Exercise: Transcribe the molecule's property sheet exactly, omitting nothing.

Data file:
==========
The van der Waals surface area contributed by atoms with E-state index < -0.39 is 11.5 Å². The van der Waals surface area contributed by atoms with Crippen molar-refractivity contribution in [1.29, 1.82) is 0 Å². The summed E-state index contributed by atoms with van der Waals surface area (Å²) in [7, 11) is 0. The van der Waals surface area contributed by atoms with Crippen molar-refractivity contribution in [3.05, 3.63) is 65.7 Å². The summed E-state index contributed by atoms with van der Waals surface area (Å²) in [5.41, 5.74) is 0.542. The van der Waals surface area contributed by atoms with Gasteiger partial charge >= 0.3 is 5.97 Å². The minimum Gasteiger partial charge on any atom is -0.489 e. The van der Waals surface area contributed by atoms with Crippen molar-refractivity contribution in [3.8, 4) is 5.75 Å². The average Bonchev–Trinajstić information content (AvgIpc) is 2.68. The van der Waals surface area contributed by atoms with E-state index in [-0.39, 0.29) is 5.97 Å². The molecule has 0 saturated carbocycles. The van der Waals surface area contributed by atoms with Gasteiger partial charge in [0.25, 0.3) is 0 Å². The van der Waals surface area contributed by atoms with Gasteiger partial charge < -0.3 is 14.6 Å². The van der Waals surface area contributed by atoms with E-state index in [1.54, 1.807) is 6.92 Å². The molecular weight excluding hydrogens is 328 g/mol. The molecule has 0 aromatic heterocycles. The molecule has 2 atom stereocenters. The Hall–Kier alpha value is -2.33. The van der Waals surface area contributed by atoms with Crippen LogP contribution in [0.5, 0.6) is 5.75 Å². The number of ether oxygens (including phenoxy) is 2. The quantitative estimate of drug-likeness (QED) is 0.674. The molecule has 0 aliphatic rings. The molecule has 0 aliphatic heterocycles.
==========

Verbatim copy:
The van der Waals surface area contributed by atoms with E-state index < -0.39 is 11.5 Å². The van der Waals surface area contributed by atoms with Crippen molar-refractivity contribution in [1.29, 1.82) is 0 Å². The summed E-state index contributed by atoms with van der Waals surface area (Å²) in [7, 11) is 0. The van der Waals surface area contributed by atoms with Crippen molar-refractivity contribution in [3.05, 3.63) is 65.7 Å². The summed E-state index contributed by atoms with van der Waals surface area (Å²) in [5.41, 5.74) is 0.542. The van der Waals surface area contributed by atoms with Gasteiger partial charge >= 0.3 is 5.97 Å². The minimum Gasteiger partial charge on any atom is -0.489 e. The van der Waals surface area contributed by atoms with Crippen molar-refractivity contribution in [3.8, 4) is 5.75 Å². The average Bonchev–Trinajstić information content (AvgIpc) is 2.68. The van der Waals surface area contributed by atoms with E-state index in [-0.39, 0.29) is 5.97 Å². The molecule has 0 saturated carbocycles. The van der Waals surface area contributed by atoms with Gasteiger partial charge in [0.25, 0.3) is 0 Å². The van der Waals surface area contributed by atoms with Gasteiger partial charge < -0.3 is 14.6 Å². The van der Waals surface area contributed by atoms with E-state index in [1.54, 1.807) is 6.92 Å². The molecular weight excluding hydrogens is 328 g/mol. The molecule has 0 aromatic heterocycles. The molecule has 2 atom stereocenters. The Hall–Kier alpha value is -2.33. The van der Waals surface area contributed by atoms with Crippen LogP contribution in [0.5, 0.6) is 5.75 Å². The number of ether oxygens (including phenoxy) is 2. The quantitative estimate of drug-likeness (QED) is 0.674. The molecule has 0 aliphatic rings. The molecule has 0 aliphatic heterocycles.